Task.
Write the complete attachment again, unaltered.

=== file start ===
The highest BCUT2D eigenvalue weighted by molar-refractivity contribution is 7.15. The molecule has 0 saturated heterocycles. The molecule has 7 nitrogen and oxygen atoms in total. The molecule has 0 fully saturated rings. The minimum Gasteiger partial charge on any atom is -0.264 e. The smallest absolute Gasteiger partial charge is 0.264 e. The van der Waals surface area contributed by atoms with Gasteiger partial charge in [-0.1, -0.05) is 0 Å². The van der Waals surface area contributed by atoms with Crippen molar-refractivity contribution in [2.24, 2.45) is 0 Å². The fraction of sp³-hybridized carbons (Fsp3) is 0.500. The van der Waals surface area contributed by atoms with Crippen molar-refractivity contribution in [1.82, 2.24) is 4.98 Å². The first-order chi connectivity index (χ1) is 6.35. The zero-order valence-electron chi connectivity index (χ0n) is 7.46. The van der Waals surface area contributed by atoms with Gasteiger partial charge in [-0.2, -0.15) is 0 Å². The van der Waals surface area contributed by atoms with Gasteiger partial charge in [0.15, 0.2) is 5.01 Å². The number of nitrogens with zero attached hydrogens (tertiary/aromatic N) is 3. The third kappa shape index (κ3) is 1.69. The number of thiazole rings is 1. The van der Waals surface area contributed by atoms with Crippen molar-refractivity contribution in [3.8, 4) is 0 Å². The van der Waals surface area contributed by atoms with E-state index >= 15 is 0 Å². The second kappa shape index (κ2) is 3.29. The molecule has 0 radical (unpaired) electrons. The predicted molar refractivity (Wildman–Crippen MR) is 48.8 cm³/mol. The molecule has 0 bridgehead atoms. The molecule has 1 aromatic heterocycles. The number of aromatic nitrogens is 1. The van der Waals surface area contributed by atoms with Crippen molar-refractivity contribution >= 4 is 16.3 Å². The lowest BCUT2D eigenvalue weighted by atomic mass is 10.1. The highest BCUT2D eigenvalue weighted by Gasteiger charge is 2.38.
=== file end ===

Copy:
The highest BCUT2D eigenvalue weighted by molar-refractivity contribution is 7.15. The molecule has 0 saturated heterocycles. The molecule has 7 nitrogen and oxygen atoms in total. The molecule has 0 fully saturated rings. The minimum Gasteiger partial charge on any atom is -0.264 e. The smallest absolute Gasteiger partial charge is 0.264 e. The van der Waals surface area contributed by atoms with Gasteiger partial charge in [-0.1, -0.05) is 0 Å². The van der Waals surface area contributed by atoms with Crippen molar-refractivity contribution in [2.24, 2.45) is 0 Å². The fraction of sp³-hybridized carbons (Fsp3) is 0.500. The van der Waals surface area contributed by atoms with Crippen molar-refractivity contribution in [1.82, 2.24) is 4.98 Å². The first-order chi connectivity index (χ1) is 6.35. The zero-order valence-electron chi connectivity index (χ0n) is 7.46. The van der Waals surface area contributed by atoms with Gasteiger partial charge in [-0.2, -0.15) is 0 Å². The van der Waals surface area contributed by atoms with Gasteiger partial charge in [0.15, 0.2) is 5.01 Å². The number of nitrogens with zero attached hydrogens (tertiary/aromatic N) is 3. The third kappa shape index (κ3) is 1.69. The number of thiazole rings is 1. The van der Waals surface area contributed by atoms with Crippen molar-refractivity contribution in [3.8, 4) is 0 Å². The van der Waals surface area contributed by atoms with E-state index >= 15 is 0 Å². The second kappa shape index (κ2) is 3.29. The molecule has 0 radical (unpaired) electrons. The predicted molar refractivity (Wildman–Crippen MR) is 48.8 cm³/mol. The molecule has 0 bridgehead atoms. The molecule has 1 aromatic heterocycles. The number of aromatic nitrogens is 1. The van der Waals surface area contributed by atoms with Crippen molar-refractivity contribution >= 4 is 16.3 Å². The lowest BCUT2D eigenvalue weighted by atomic mass is 10.1. The highest BCUT2D eigenvalue weighted by Gasteiger charge is 2.38.